Submission on the Draft National Health Bill, 2002
The AIDS Law Project (ALP), AIDS Consortium (Consortium) and the Treatment Action Campaign (TAC) welcome the release of the draft National Health Bill (the NHB or the Bill), published for public comment on 9 November 2001, and to be tabled in Parliament later this year. In taking this opportunity to make representations on the proposed Bill, we recognise that the establishment of a national health system to “encompass public, private and non-governmental providers of health services” and the provision of “the best possible health services that available resources can afford” are essential components in addressing the apartheid legacy of injustice and inequity.
That the state has positive obligations to realise the right of access to health services is expressly recognised in the NHB. In developing the legislative framework that is intended to form an integral component of the state’s constitutional obligations in respect of health care services, the Bill recognises the need to “[e]stablish a health system of decentralised management, governance, research, enquiry and advocacy which encourages participation by everyone”, as well as to “[p]romote a spirit of co-operation and shared responsibility among public, non-governmental and private health professionals and providers and other relevant sectors”. Central to the concept of the co-operative management of health services is the recognition that national government is responsible for the development of “national guidelines, norms and standards”, with “each province, municipality and district . . . address[ing] questions of policy and delivery of services”.
To the extent that such issues are addressed, the NHB will go some way towards the progressive realisation of the right of access to health care services. In particular, the ALP, Consortium and TAC recognise the important role to be played by the following Provisions:
- the rights and duties of both health care providers and users;
- the Minister’s obligations regarding the rendering of basic health services;
- the codification of legal requirements relating to informed consent and patient confidentiality;
- the duties of users, particularly the requirement that health care providers be treated with dignity and respect;
- the codification of the rights of health care providers to a safe working environment and non-discrimination on the basis of health status;
- the establishment of crucial health structures such as the national and provincial health authorities, the National Health Management Committee, provincial inspectorates for health establishments, the Essential National Health Research Committee and the National Health Ethics Council, to name but a few;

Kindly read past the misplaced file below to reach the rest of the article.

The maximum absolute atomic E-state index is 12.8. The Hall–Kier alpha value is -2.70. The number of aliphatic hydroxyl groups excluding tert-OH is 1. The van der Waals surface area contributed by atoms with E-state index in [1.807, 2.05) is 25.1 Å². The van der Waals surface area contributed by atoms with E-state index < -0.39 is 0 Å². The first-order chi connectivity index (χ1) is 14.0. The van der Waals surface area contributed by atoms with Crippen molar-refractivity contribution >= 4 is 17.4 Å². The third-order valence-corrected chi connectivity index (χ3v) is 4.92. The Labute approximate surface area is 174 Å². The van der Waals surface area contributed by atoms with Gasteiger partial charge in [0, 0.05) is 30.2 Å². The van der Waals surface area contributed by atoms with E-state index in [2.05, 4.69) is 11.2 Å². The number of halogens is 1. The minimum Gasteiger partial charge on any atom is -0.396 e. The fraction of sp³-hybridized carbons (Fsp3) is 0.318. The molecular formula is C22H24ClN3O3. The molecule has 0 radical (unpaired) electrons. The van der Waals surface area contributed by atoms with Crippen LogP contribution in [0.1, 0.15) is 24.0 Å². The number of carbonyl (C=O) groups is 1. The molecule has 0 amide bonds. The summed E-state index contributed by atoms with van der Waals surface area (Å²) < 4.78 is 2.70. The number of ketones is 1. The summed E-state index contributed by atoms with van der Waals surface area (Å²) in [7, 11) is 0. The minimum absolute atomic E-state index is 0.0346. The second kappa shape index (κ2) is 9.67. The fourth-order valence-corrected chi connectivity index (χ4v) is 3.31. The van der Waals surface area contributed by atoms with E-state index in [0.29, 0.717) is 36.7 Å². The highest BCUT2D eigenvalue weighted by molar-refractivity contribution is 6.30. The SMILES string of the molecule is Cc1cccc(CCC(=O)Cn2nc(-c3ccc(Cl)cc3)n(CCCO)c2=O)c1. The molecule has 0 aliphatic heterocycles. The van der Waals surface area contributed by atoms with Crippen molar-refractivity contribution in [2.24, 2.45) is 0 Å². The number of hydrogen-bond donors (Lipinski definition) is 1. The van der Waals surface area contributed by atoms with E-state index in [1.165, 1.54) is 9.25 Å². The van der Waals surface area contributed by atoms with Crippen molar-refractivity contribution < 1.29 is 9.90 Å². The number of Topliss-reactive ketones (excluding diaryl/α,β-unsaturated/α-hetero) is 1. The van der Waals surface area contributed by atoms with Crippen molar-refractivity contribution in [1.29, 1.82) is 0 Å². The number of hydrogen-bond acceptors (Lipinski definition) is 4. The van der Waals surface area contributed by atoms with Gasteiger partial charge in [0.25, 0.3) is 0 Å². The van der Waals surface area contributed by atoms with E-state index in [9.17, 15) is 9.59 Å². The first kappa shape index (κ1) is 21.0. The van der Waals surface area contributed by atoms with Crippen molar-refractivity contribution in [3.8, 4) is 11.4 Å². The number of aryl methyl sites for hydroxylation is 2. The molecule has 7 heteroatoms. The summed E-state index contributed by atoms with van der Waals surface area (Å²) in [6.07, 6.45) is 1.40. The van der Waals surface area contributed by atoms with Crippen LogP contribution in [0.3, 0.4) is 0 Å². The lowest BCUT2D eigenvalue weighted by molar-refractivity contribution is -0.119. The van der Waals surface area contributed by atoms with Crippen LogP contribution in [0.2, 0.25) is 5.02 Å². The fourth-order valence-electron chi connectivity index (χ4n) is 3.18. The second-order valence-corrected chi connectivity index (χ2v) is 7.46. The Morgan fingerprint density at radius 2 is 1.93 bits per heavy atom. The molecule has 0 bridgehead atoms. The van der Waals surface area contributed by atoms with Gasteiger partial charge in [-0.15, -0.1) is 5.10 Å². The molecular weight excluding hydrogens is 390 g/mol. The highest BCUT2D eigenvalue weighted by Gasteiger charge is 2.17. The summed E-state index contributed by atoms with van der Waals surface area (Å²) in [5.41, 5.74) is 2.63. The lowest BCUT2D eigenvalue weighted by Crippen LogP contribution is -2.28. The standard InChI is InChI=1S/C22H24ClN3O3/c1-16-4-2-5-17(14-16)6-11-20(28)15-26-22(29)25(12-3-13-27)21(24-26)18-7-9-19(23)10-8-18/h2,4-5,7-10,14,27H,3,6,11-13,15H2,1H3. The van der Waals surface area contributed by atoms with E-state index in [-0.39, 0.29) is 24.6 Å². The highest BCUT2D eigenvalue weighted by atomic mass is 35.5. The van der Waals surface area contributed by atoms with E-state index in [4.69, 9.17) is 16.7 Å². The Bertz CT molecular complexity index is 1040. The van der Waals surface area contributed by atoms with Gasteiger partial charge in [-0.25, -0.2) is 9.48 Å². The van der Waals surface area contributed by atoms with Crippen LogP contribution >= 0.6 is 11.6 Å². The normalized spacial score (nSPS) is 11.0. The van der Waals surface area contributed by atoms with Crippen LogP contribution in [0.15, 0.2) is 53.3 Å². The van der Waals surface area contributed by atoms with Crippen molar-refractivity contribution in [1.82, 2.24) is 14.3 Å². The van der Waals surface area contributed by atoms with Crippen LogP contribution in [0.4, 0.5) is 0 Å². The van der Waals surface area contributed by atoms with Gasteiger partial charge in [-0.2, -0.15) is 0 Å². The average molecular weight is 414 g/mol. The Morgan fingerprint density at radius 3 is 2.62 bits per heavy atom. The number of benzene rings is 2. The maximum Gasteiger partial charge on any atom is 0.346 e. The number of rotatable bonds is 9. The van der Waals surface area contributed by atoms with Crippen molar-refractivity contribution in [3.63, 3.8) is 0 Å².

- the requirements relating to the preparation of national and provincial health plans;
- the establishment in law of the district health system;
- the recognition that “a co-ordinated relationship between private and public health establishments in the delivery of health services” is crucial;
- the codification of a non-profit blood transfusion service;
- the setting of criteria by which health research priorities are to be determined; and
- the national health department’s acceptance of responsibility for norms and standards of health care for convicted personsand persons awaiting trial.
It is our submission, however, that in key respects the NHB not only undermines the right of access to health services, as entrenched in section 27 of the Constitution and as understood in the light of the Constitutional Court decisions in Soobramoney v The Minister of Health, Kwazulu Natal and Government of the Republic of South Africaand Others v Grootboom and Others, but also the Bill’s stated objectives. Further, numerous provisions of the NHB raise concerns relating to constitutionally entrenched rights to privacy, bodily and psychological integrity, and academic freedom and freedom of scientific research. In addition, many provisions raise rule of law concerns. It is in respect of such provisions that this submission is primarily concerned.
Before analysing the NHB in detail, we believe that attention needs to be drawn to section 2 of the Bill which states that “where a conflict arises between the provisions of th[e NHB] and those of any other health legislation, with the exception of legislation that expressly amends th[e NHB], the provisions of th[e NHB] will apply.” This provision arises in the context of legislation that fails to mention which statutes it repeals or amends. This is quite unusual, given that draft bills published for comment usually detail the extent to which they repeal or amend existing legislation.
In the absence of such a provision, the effect of the NHB is to render certain provisions of other health legislation of no force and effect, although still valid. This introduces into health legislation an unacceptable level of confusion, in conflict with the rule of law, which at minimum requires that rules are sufficiently clear to enable the reasonable person to regulate his or her conduct accordingly. This will hopefully be resolved when the Bill is tabled, setting out the extent to which existing health legislation is repealed or amended.